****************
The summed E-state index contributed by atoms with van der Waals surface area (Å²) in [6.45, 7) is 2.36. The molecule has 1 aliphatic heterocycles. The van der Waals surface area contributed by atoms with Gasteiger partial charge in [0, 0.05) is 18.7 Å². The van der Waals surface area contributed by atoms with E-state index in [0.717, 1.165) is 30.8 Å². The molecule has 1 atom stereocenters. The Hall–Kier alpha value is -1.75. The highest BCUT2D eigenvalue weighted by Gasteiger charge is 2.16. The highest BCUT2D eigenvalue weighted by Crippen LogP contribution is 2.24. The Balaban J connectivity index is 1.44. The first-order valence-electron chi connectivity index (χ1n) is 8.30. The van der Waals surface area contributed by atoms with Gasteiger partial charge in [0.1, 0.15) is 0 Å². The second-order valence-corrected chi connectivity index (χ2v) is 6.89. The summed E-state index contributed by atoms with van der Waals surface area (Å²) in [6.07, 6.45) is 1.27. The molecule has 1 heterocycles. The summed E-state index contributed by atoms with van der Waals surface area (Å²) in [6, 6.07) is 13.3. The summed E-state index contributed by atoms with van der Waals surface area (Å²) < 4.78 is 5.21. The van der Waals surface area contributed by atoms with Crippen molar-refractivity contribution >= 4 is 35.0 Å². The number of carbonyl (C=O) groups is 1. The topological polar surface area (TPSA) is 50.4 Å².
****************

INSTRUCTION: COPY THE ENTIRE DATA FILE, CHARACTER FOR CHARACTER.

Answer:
The summed E-state index contributed by atoms with van der Waals surface area (Å²) in [6.45, 7) is 2.36. The molecule has 1 aliphatic heterocycles. The van der Waals surface area contributed by atoms with Gasteiger partial charge in [0, 0.05) is 18.7 Å². The van der Waals surface area contributed by atoms with E-state index in [0.717, 1.165) is 30.8 Å². The molecule has 1 atom stereocenters. The Hall–Kier alpha value is -1.75. The highest BCUT2D eigenvalue weighted by Gasteiger charge is 2.16. The highest BCUT2D eigenvalue weighted by Crippen LogP contribution is 2.24. The Balaban J connectivity index is 1.44. The first-order valence-electron chi connectivity index (χ1n) is 8.30. The van der Waals surface area contributed by atoms with Gasteiger partial charge in [0.1, 0.15) is 0 Å². The second-order valence-corrected chi connectivity index (χ2v) is 6.89. The summed E-state index contributed by atoms with van der Waals surface area (Å²) in [6.07, 6.45) is 1.27. The molecule has 1 heterocycles. The summed E-state index contributed by atoms with van der Waals surface area (Å²) in [6, 6.07) is 13.3. The summed E-state index contributed by atoms with van der Waals surface area (Å²) < 4.78 is 5.21. The van der Waals surface area contributed by atoms with Crippen molar-refractivity contribution >= 4 is 35.0 Å². The number of carbonyl (C=O) groups is 1. The topological polar surface area (TPSA) is 50.4 Å².